The impact of preoperative stable angina pectoris on postoperative cardiovascular outcomes in patients with previous myocardial infarction (MI) who underwent major noncardiac surgery is not well studied. We studied patients with previous MI who underwent elective major noncardiac surgeries within the American College of Surgeons-National Surgical Quality Improvement Program (2005 to 2011). Primary outcome was occurrence of an adverse cardiac event (MI and/or cardiac arrest). Multivariable logistic regression models evaluated the impact of stable angina on outcomes. Of 1,568 patients (median age 70 years; 35% women) with previous MI who underwent major noncardiac surgery, 5.5% had postoperative MI and/or cardiac arrest. Patients with history of preoperative angina had significantly greater incidence of primary outcome compared to those without anginal symptoms (8.4% vs 5%, p = 0.035). In secondary outcomes, reintervention rates (22.5% vs 11%, p <0.001) and length of stay (median 6-days vs 5-days; p <0.001) were also higher in patients with preoperative angina. In multivariable analyses, preoperative angina was a significant predictor for postoperative MI (odds ratio 2.49 [1.20 to 5.58]) and reintervention (odds ratio 2.40 [1.44 to 3.82]). In conclusion, our study indicates that preoperative angina is an independent predictor for adverse outcomes in patients with previous MI who underwent major noncardiac surgery, and cautions against overreliance on predictive tools, for example, the Revised Cardiac Risk Index, in these patients, which does not treat stable angina and previous MI as independent risk factors during risk prognostication.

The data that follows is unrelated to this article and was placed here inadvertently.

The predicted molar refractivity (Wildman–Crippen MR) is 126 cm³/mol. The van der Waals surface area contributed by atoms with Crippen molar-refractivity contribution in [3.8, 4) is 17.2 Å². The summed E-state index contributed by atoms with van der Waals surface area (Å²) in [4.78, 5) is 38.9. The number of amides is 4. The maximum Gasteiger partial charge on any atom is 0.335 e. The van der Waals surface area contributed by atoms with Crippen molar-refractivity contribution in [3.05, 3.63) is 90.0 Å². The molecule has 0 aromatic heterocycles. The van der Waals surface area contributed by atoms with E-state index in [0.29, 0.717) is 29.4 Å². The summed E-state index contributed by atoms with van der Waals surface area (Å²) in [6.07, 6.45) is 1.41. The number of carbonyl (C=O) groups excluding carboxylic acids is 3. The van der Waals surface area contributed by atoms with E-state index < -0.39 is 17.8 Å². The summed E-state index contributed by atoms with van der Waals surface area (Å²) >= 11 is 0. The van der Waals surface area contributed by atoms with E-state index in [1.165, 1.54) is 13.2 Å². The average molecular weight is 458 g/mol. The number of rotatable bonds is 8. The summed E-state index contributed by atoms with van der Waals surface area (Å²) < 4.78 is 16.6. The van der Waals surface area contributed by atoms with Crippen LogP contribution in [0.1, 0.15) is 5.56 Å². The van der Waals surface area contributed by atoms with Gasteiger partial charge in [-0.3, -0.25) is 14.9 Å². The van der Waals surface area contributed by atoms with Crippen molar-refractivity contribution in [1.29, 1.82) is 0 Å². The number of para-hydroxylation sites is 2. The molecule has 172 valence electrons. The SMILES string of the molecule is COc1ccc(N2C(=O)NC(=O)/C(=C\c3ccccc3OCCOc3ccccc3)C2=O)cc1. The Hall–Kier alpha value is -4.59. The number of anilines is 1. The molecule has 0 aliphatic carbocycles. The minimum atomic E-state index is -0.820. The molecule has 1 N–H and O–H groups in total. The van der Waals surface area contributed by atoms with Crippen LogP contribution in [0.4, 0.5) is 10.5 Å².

ASJC Scopus subject areas
- Cardiology and Cardiovascular Medicine